- Siem Reap: The name of the town as well as the province, Siem Reap is where the magical 1,000+ year old temples of Angkor are located. The Angkor Archaeological Park has dozens of temples which you’ve probably seen photos of, including Bayon (famous for its faces), Ta Prohm (where massive tree roots have impressively reclaimed some of the temple ruins) and of course, the five spired Angkor Wat. All together, a feat of modern engineering from olden times, every inch as impressive as the Taj Mahal or Machu Pichu, and thanks to tremendous preservation efforts led by the French, some of the bas reliefs are still striking in their detail. Being Cambodia’s most visited destination also means there is a wide range of accommodation options and trendy cafes with a decidedly chill vibe.
- Phnom Penh: The capital of Cambodia is a great place to spend a few days, taking in the vibrant riverside, visiting the Royal Palace, catching a shadow puppet show, or getting an education at the viscerally haunting Toul Sleng Genocide Museum with its rows upon rows of close-up photos of victims looking back at you with hollow eyes, putting a face to what really happened during the Khmer Rouge years. Some day trips from Phnom Penh include the zoo at Takhmau, about a two hour drive away, or Silk Island (Koh Dach), about an hour’s trip up the Mekong River by boat (also accessible by motorbike). Other than the weaving village, there are huts set up by the water for a relaxing day of playing cards, lazing around in a hammoc,k or splashing in the shallow river.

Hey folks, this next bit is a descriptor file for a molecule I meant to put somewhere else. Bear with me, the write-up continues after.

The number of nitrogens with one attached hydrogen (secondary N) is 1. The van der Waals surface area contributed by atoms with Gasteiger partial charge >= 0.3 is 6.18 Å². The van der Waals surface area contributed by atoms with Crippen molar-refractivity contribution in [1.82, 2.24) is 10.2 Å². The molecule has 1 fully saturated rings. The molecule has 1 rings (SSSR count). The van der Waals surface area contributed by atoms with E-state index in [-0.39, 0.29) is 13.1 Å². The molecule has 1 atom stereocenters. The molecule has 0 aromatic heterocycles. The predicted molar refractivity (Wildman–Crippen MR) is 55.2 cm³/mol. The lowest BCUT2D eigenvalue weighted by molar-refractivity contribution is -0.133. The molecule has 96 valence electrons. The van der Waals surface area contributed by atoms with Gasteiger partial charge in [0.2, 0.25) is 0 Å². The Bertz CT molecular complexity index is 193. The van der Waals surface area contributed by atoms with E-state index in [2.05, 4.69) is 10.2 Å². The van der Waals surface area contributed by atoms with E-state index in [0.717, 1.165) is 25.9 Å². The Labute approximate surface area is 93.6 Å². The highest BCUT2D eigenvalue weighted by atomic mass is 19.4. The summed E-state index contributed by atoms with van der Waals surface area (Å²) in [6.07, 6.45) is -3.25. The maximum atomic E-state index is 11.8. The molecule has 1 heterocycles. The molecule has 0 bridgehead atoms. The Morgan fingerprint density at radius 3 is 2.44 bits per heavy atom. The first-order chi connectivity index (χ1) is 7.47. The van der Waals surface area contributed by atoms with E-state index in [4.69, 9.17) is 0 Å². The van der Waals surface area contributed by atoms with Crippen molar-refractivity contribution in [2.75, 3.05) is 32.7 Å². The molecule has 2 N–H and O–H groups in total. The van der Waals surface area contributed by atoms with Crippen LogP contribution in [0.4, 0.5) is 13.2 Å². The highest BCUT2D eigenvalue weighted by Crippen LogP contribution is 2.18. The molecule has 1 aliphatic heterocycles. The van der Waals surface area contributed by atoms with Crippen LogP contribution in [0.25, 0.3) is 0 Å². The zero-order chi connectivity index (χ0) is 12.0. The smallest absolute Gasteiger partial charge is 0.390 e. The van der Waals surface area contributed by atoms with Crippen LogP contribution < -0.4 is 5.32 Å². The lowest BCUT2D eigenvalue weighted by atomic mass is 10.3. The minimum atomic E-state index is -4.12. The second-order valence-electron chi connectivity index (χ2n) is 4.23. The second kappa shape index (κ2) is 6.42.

- Sihanoukville: Also known as Kampong Som by locals, Sihanoukville is Cambodia’s premier beach destination (about a 3-4 hour bus ride from Phnom Penh), with numerous beaches, some offshore islands, and a chill beach vibe. Beaches are relatively clean, the water is a pleasing dark green color, and there are lots of beach restaurants serving up excellent fresh seafood (a meal of grilled fish, corn on the cob, and side salad costs as little as $3USD) or just a coconut shake for a little over $1USD. Look for tables set up right on the beach at dusk in front of the many thatched, bamboo restaurants that line Ochheuteal Beach. Day trips to some of the nearby islands with very clear water are popular, and if you’re traveling in a group, chartering your own boat for the day is a viable option. If you want to live it up, the 5-star Sokha Beach Resort has a very clean, pretty stretch of beach where vendors aren’t allowed. Anyone can access the beach via the hotel, but chairs are for hotel guests only. I’ve been there when the beach attendant has let me pay a couple of dollars for use of the chair and others when they said it wasn’t allowed. Just beyond the hotel grounds, there is a public beach. Bring your own towels and straw mats.